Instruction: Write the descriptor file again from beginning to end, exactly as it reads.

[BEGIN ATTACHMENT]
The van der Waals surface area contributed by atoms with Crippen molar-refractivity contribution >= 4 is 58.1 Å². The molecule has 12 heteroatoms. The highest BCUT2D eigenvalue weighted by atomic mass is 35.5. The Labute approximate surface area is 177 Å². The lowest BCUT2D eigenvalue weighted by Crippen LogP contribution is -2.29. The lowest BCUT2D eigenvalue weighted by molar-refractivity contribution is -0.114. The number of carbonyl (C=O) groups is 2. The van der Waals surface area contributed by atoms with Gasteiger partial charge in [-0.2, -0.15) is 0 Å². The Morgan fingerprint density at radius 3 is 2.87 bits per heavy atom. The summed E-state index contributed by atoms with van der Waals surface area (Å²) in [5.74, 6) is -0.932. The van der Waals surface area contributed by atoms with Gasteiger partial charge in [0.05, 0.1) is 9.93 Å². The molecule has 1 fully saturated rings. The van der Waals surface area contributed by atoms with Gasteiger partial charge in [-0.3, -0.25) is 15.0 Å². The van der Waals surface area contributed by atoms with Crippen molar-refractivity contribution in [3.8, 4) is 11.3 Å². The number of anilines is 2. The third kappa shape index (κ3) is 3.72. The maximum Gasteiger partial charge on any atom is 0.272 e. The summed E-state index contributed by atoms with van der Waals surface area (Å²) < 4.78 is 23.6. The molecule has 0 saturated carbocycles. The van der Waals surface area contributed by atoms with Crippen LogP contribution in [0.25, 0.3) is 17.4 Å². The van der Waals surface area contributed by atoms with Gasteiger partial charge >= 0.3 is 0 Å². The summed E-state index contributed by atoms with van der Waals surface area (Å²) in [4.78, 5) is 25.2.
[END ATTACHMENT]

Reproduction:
The van der Waals surface area contributed by atoms with Crippen molar-refractivity contribution >= 4 is 58.1 Å². The molecule has 12 heteroatoms. The highest BCUT2D eigenvalue weighted by atomic mass is 35.5. The Labute approximate surface area is 177 Å². The lowest BCUT2D eigenvalue weighted by Crippen LogP contribution is -2.29. The lowest BCUT2D eigenvalue weighted by molar-refractivity contribution is -0.114. The number of carbonyl (C=O) groups is 2. The van der Waals surface area contributed by atoms with Gasteiger partial charge in [-0.2, -0.15) is 0 Å². The Morgan fingerprint density at radius 3 is 2.87 bits per heavy atom. The summed E-state index contributed by atoms with van der Waals surface area (Å²) in [5.74, 6) is -0.932. The van der Waals surface area contributed by atoms with Gasteiger partial charge in [0.05, 0.1) is 9.93 Å². The molecule has 1 fully saturated rings. The van der Waals surface area contributed by atoms with Gasteiger partial charge in [-0.3, -0.25) is 15.0 Å². The van der Waals surface area contributed by atoms with Crippen molar-refractivity contribution in [3.8, 4) is 11.3 Å². The number of anilines is 2. The third kappa shape index (κ3) is 3.72. The maximum Gasteiger partial charge on any atom is 0.272 e. The summed E-state index contributed by atoms with van der Waals surface area (Å²) < 4.78 is 23.6. The molecule has 0 saturated carbocycles. The van der Waals surface area contributed by atoms with Crippen LogP contribution in [0.25, 0.3) is 17.4 Å². The van der Waals surface area contributed by atoms with Gasteiger partial charge >= 0.3 is 0 Å². The summed E-state index contributed by atoms with van der Waals surface area (Å²) in [4.78, 5) is 25.2.